That women as successful as Gwyneth Paltrow and Angelina Jolie stayed quiet for decades before finally daring to accuse Harvey Weinstein of sexually harassing them underlines why so few women with no Oscars and far less power and prestige ever come forward.
(And also with less Brad Pitt. Long before he married Jolie, he was seeing 22-year-old Paltrow when the producer allegedly groped her during a meeting in his hotel room. Pitt warned Weinstein never to go near her again, and Weinstein warned Paltrow not to tell anyone else.)
Going public about the abuse of power is always difficult and often diminishing. And that, of course, is what abusers count on and love about it.
Maybe, as Meryl Streep says, not everyone who worked with Weinstein knew about his decades of abuse, though they knew enough to laugh at a joke about it at the 2013 Oscar nominations. And maybe Weinstein’s longtime friend and beneficiary Hillary Clinton really is, as she belatedly said, “shocked and appalled.”
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But a lot of people in progressive, pro-woman Los Angeles clearly did know, including the current or former employees of Weinstein’s companies, who told The New Yorker they had witnessed or otherwise had direct knowledge of his predations.
Just like a lot of people in not-progressive Fox News knew about Roger Ailes and Bill O’Reilly. And as not a few centrists in Bill Clinton’s campaign and White House knew that the Big Dog was one. Nobody wanted to hear that Bill Cosby was no Cliff Huxtable. And only a year ago, no one who voted for President Donald Trump found his boast about grabbing women’s genitals disqualifying.
What does it mean that Billy Bush lost his job at NBC for having yukked it up with Trump over his yucky behavior, while the grabber himself grabbed the ultimate job?
Or that Ailes and O’Reilly ultimately were forced out, but Bill Clinton, who was accused of rape and assault, is still widely defended as someone whose only lapse was liking women too well?
Black and white, left and right, rich and richer — they all seem like one guy. A guy, that is, who got into trouble only when he was old and not funny any more, or older and not as in touch with the Oscar gods any more, or Bush — youngish but a harmless Today show host — instead of a lifelong libertine promising to turn himself into the ultimate pro-lifer.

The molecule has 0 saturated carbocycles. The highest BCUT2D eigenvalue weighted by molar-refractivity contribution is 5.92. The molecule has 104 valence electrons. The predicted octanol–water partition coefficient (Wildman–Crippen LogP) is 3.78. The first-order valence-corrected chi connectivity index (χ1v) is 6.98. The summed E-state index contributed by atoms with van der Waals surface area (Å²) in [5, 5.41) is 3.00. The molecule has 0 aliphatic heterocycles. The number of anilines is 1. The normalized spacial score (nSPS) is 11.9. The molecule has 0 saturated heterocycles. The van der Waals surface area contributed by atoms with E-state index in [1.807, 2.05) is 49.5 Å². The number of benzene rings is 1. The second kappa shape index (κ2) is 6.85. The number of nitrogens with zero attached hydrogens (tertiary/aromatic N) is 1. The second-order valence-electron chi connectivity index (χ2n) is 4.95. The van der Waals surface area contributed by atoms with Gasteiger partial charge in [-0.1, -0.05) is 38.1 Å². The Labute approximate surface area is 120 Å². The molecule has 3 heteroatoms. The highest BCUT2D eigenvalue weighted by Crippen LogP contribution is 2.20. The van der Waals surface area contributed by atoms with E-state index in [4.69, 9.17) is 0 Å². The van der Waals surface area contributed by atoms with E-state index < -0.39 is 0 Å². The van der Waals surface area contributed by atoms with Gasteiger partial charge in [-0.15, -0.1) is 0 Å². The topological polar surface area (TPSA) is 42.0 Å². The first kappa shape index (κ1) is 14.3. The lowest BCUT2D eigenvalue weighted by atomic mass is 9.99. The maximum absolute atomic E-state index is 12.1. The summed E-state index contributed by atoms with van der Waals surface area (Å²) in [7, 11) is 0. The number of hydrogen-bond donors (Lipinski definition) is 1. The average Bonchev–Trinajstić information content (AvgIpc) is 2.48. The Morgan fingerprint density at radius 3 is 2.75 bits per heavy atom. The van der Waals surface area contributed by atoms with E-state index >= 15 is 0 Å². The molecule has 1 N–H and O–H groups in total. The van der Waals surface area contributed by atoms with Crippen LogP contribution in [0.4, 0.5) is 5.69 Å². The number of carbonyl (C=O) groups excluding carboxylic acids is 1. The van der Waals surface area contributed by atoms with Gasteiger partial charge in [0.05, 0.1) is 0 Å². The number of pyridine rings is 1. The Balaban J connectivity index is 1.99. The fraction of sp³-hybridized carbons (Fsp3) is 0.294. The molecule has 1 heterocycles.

Tina Brown runs the uber-feminist Women in the World Summit, where “inspirational activists and political change-makers from all over the world ... offer solutions to building a better life for women and girls.” When it’s only now that she reveals all the payoffs she saw when she worked with Weinstein, how much has changed?
Something has, since we never used to speak of these things at all. Yet much has not. After moving ever so briefly and slightly toward recognizing these realities, we’ve lately taken three steps back. Trump with his checkered history on these issues is in the White House. And his administration’s emphasis on due process for college students accused of sexual assault has unfortunately refueled old attitudes about false accusations and victim blaming.
On or off campus, due process is crucial, but that in no way obviates the need to keep the focus on the grave systemic problems underscored by just last year’s worth of high-profile scandals.
My former colleague David McLemore, a writer in San Antonio, said the truest thing I’ve heard about Weinstein et al: “If we think sexual predation is a Hollywood thing, or a liberal/conservative thing, or a rich person thing, we probably need to talk to more women” about harassment or assault, because “every woman I know has dealt with it at some time. Every one.”
Me, too, David. So will we ever get to the tipping point some of us have been waiting for so long?
Like karma, some tipping points show up awfully late.
This column originally appeared in USA Today.